TIFTON—When he walked up the steps of historic Tift Hall on the campus of Abraham Baldwin Agricultural College on July 1 to begin his 15th year, Dr. David Bridges became the longest serving president in the history of ABAC. As a member of the Class of 1978, Bridges is also the only ABAC president to have been a student at the school.
“My goal for ABAC hasn’t really changed,” Bridges said. “I want us to teach students and give them a life experience they will never forget while they are on our campus.”
The 62-year-old native of Parrott, who also happens to be the longest tenured president in the 26-member University System of Georgia (USG), says he does not spend a single moment thinking about his ABAC tenure.
“I didn’t really think about how long I was going to stay at ABAC when I became president in 2006, and I don’t think about it now,” Bridges said. “When I was a student at ABAC, I never dreamed of being president. And when I became president, I never looked at this job as a stepping-stone to something else.
“It has been fun most of the time. As you can imagine, it has not been all that much fun lately, mainly because of the virus impacting our budget situation.”
ABAC and the other USG colleges and universities finished the final weeks of the spring semester with online classes because of the COVID-19 pandemic. When the virus persisted, online classes continued during the summer term.
ABAC plans to return to in-person instruction when the fall semester begins on Aug. 12. That is a day Bridges is looking forward to with much gusto.
“We want to have students in class, and living safely on our campus,” Bridges said. “That is the highest priority right now.
“To accomplish that, we have to make a lot of changes. I will be stunned if we get to the end of the semester with the plan currently in place, but you have to start somewhere and then be prepared to go to Plan B or Plan C, and then to the next plan that we haven’t even thought of yet.”
Bridges has faced plenty of challenges during his presidency but the battle against the relentless pandemic tops them all.
“This is about survival,” Bridges said. “Most of the things we’re asking people to do deal with the unknown. That is hard for everybody. Everything is short term because plans have to be altered daily.”
Soon after taking office, Bridges was the architect of ABAC’s monumental change from a two-year school to a four-year institution. ABAC began offering junior and senior level classes for the first time in 75 years in 2008. When he considers the accomplishments during his tenure, bachelor’s degrees at ABAC top the list.
“Getting bachelor’s degrees changed everything,” Bridges said. “Everything else falls a distant second to that. We would really be in a lurch if we were not a four-year school.”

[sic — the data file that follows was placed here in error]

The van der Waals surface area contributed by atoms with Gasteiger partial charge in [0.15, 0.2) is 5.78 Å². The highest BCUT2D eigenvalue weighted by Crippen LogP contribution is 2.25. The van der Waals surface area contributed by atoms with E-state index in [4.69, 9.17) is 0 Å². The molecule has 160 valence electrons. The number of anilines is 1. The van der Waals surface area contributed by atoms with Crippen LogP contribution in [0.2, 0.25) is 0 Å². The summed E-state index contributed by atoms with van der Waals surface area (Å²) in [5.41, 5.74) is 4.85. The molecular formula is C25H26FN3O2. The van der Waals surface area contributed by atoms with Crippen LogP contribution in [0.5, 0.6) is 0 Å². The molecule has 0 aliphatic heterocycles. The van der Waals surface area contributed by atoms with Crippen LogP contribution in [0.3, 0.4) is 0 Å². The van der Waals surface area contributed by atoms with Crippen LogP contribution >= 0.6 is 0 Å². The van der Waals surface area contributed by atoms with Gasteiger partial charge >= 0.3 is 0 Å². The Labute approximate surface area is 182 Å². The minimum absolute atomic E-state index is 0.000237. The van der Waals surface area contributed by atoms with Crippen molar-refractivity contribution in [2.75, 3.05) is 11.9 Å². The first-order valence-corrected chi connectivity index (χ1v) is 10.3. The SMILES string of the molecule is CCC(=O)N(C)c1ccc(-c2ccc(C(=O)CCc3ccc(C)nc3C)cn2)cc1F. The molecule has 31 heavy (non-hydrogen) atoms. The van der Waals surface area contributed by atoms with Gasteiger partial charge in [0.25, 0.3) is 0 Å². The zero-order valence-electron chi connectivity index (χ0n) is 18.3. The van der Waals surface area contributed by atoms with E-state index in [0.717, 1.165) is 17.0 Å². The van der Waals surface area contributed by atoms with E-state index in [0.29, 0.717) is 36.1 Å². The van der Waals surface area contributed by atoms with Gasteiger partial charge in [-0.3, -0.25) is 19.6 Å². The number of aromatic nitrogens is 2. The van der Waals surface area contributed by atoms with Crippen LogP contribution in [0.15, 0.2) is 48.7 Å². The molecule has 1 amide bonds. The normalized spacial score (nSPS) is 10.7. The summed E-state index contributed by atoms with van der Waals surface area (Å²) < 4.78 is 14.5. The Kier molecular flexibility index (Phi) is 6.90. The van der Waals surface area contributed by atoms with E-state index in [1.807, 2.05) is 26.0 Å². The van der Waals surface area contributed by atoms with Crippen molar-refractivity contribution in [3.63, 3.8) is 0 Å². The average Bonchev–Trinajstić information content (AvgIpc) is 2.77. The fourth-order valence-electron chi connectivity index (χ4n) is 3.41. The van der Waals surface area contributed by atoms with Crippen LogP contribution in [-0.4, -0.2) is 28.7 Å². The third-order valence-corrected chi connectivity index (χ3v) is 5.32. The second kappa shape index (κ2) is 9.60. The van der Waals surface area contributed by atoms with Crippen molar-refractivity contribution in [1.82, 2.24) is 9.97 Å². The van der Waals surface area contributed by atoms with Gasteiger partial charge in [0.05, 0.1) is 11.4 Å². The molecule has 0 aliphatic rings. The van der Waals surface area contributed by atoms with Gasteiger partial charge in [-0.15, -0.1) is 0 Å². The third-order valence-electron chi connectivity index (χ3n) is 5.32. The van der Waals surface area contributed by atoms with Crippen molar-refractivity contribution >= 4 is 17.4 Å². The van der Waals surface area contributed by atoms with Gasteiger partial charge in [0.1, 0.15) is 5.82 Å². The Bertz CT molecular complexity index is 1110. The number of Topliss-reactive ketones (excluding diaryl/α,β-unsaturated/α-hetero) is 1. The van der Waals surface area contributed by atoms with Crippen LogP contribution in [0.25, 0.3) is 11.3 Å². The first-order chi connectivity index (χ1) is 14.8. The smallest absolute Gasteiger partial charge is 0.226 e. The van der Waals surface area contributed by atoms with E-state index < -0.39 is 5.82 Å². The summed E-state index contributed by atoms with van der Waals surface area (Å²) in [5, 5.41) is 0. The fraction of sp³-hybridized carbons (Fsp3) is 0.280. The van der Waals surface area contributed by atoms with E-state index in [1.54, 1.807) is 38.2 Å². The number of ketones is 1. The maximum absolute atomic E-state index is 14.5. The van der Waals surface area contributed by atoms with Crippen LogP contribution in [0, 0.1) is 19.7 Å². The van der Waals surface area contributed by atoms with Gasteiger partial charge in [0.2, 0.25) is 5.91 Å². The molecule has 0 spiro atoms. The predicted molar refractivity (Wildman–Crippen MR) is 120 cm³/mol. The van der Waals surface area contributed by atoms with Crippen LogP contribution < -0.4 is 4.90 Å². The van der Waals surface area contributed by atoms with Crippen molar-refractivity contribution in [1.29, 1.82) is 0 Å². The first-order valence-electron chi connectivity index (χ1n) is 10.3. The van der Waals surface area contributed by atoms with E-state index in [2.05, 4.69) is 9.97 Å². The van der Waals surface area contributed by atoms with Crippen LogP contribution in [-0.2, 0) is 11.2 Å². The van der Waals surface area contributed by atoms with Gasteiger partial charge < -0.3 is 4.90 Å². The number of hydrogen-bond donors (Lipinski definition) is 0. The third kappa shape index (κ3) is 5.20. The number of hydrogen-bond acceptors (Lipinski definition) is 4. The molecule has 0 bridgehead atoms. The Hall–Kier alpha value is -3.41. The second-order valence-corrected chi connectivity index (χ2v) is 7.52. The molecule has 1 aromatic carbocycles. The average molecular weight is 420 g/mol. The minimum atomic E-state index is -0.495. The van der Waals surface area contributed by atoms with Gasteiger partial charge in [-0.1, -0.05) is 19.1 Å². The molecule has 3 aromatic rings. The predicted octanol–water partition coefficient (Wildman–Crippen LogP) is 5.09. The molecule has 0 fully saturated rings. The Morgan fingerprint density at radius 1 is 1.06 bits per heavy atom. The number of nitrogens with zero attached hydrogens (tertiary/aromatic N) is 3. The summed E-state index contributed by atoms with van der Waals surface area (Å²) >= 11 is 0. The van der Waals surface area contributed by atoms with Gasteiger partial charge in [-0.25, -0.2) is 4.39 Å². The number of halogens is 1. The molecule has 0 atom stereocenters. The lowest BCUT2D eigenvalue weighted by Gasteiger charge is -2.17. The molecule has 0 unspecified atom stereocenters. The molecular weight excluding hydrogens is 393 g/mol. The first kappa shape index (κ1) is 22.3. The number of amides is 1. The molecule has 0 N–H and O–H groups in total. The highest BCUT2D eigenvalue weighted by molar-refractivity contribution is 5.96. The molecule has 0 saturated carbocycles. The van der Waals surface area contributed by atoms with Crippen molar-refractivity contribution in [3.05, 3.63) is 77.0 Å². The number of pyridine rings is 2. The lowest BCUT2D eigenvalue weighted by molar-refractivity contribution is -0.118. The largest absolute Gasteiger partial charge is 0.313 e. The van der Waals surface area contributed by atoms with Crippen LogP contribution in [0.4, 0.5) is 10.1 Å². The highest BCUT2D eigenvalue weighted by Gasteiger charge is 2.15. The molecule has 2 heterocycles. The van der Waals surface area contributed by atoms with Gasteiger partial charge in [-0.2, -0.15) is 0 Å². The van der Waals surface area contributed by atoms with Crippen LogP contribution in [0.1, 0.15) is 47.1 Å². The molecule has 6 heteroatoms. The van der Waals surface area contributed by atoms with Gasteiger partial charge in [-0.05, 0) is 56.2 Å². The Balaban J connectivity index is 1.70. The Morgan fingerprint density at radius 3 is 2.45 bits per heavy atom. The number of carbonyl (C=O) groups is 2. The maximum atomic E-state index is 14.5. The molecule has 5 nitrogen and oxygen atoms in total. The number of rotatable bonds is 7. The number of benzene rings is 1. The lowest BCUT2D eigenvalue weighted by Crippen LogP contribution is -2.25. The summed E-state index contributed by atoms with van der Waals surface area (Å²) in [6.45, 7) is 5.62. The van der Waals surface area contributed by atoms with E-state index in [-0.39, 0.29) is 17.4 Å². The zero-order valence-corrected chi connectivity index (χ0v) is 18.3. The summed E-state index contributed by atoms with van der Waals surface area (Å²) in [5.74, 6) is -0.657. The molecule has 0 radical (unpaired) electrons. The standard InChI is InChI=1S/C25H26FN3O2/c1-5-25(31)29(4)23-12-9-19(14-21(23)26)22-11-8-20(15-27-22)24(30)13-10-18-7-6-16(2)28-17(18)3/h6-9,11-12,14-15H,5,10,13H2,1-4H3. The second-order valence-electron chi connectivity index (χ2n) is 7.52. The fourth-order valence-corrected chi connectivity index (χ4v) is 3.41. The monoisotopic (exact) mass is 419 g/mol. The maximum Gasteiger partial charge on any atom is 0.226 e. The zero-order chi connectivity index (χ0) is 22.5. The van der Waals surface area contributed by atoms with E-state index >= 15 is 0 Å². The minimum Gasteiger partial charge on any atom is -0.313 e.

ABAC in 2020 looks much different than it did when Bridges participated in the first presidential inauguration ceremony in the history of the college on Aug. 25, 2006.
“I believe we’re in a better place,” Bridges said. “Our mission is more focused. We are better off financially and with our facilities. Our ABAC Foundation is much better off, and I think we have a very strong faculty and staff.”
There have been milestones aplenty during Bridges’ tenure as president.
In 2008, ABAC celebrated its 100th birthday with a year-long extravaganza. In 2010, ABAC took over the operation of the Georgia Museum of Agriculture and made it a part of the ABAC campus. In 2013, the Historic Front of Campus renovation gave new life to the three original buildings on campus, Tift Hall, Lewis Hall, and Herring Hall.
ABAC recorded its highest enrollment ever during the 2018 fall semester with 4,291 students from 30 countries, 18 states, and 155 of Georgia’s 159 counties. The enrollment jump was due in part to a merger with Bainbridge State College which added ABAC instructional sites in Bainbridge, Blakely, and Donalsonville.
During Bridges’ presidency, almost 8,000 graduates have received their ABAC diplomas. For the second consecutive year, ABAC led all colleges and universities east of the Mississippi River in the number of students receiving their bachelor’s degrees in Agricultural Education.
Eleven other bachelor’s degrees at ABAC include Business, Agribusiness, Biology, Agriculture, History and Government, Agricultural Communication, Nursing, Environmental Horticulture, Rural Community Development, Writing and Communication, and Natural Resource Management. When Bridges became president, there was not a single bachelor’s degree offered at ABAC.
Over $84 million in capital projects have been completed or are nearing completion during Bridges’ tenure. Those projects include the Health Sciences building at $7.2 million, ABAC Lakeside at $17 million, Historic Front of Campus at $15.5 million, King Hall at $2.7 million, Donaldson Dining Hall at $4 million, Thrash Wellness Center at $4.5 million, the Laboratory Sciences building at $7.2 million, and the Carlton Center/Fine Arts Building project at $24 million. Road improvements add another $2 million.
“Each of these projects has made this campus better,” Bridges said. “That plays a part in the recruitment of students as well. When students visit ABAC, they like what they see here.”
Students on campus during the 2020 fall term will enjoy the new Fine Arts Building on the front of campus and the revitalized Carlton Center, which will be home to the Baldwin Library as well as The Stallion Shop bookstore. Both projects are just days away from their completion.
Bridges is excited about his record-setting 15th fall semester at ABAC.
“We haven’t had the students on campus since March 13,” Bridges said. “I am ready for them to be back. There’s nothing like the atmosphere on the first day of class for the fall semester.”